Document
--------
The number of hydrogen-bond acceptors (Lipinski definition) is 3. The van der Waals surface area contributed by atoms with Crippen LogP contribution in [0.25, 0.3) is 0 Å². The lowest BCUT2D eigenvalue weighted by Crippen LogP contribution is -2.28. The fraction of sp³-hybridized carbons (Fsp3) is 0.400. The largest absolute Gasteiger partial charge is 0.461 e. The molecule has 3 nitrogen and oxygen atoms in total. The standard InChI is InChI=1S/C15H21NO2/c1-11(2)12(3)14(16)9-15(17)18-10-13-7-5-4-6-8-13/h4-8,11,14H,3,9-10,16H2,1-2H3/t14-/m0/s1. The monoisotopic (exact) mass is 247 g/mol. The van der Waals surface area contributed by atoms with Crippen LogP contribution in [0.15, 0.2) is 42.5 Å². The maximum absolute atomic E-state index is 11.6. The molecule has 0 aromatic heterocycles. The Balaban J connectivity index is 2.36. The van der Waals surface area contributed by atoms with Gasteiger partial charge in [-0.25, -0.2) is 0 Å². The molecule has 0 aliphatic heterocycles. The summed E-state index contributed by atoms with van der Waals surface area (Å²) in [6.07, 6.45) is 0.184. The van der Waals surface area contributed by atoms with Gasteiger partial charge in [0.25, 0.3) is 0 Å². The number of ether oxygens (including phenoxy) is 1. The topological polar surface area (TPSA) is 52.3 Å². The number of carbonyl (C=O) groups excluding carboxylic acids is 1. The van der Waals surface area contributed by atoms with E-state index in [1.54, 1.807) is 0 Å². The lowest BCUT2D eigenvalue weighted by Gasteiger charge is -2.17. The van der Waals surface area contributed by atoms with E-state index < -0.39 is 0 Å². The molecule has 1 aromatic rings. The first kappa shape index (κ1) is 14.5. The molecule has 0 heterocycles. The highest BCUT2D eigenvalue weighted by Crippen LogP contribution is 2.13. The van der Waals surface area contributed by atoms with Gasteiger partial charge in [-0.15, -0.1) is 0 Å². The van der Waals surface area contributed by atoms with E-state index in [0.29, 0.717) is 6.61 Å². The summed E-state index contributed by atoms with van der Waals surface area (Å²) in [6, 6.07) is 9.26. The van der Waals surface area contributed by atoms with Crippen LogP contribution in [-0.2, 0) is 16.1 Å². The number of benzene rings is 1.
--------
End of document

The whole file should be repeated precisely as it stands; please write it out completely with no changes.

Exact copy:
The number of hydrogen-bond acceptors (Lipinski definition) is 3. The van der Waals surface area contributed by atoms with Crippen LogP contribution in [0.25, 0.3) is 0 Å². The lowest BCUT2D eigenvalue weighted by Crippen LogP contribution is -2.28. The fraction of sp³-hybridized carbons (Fsp3) is 0.400. The largest absolute Gasteiger partial charge is 0.461 e. The molecule has 3 nitrogen and oxygen atoms in total. The standard InChI is InChI=1S/C15H21NO2/c1-11(2)12(3)14(16)9-15(17)18-10-13-7-5-4-6-8-13/h4-8,11,14H,3,9-10,16H2,1-2H3/t14-/m0/s1. The monoisotopic (exact) mass is 247 g/mol. The van der Waals surface area contributed by atoms with Crippen LogP contribution in [0.15, 0.2) is 42.5 Å². The maximum absolute atomic E-state index is 11.6. The molecule has 0 aromatic heterocycles. The Balaban J connectivity index is 2.36. The van der Waals surface area contributed by atoms with Gasteiger partial charge in [-0.25, -0.2) is 0 Å². The molecule has 0 aliphatic heterocycles. The summed E-state index contributed by atoms with van der Waals surface area (Å²) in [6.07, 6.45) is 0.184. The van der Waals surface area contributed by atoms with Gasteiger partial charge in [0.25, 0.3) is 0 Å². The number of ether oxygens (including phenoxy) is 1. The topological polar surface area (TPSA) is 52.3 Å². The number of carbonyl (C=O) groups excluding carboxylic acids is 1. The van der Waals surface area contributed by atoms with E-state index in [1.54, 1.807) is 0 Å². The lowest BCUT2D eigenvalue weighted by Gasteiger charge is -2.17. The van der Waals surface area contributed by atoms with E-state index < -0.39 is 0 Å². The molecule has 1 aromatic rings. The first kappa shape index (κ1) is 14.5. The molecule has 0 heterocycles. The highest BCUT2D eigenvalue weighted by Crippen LogP contribution is 2.13. The van der Waals surface area contributed by atoms with Gasteiger partial charge in [-0.15, -0.1) is 0 Å². The van der Waals surface area contributed by atoms with E-state index in [0.29, 0.717) is 6.61 Å². The summed E-state index contributed by atoms with van der Waals surface area (Å²) in [6, 6.07) is 9.26. The van der Waals surface area contributed by atoms with Crippen LogP contribution in [-0.2, 0) is 16.1 Å². The number of benzene rings is 1.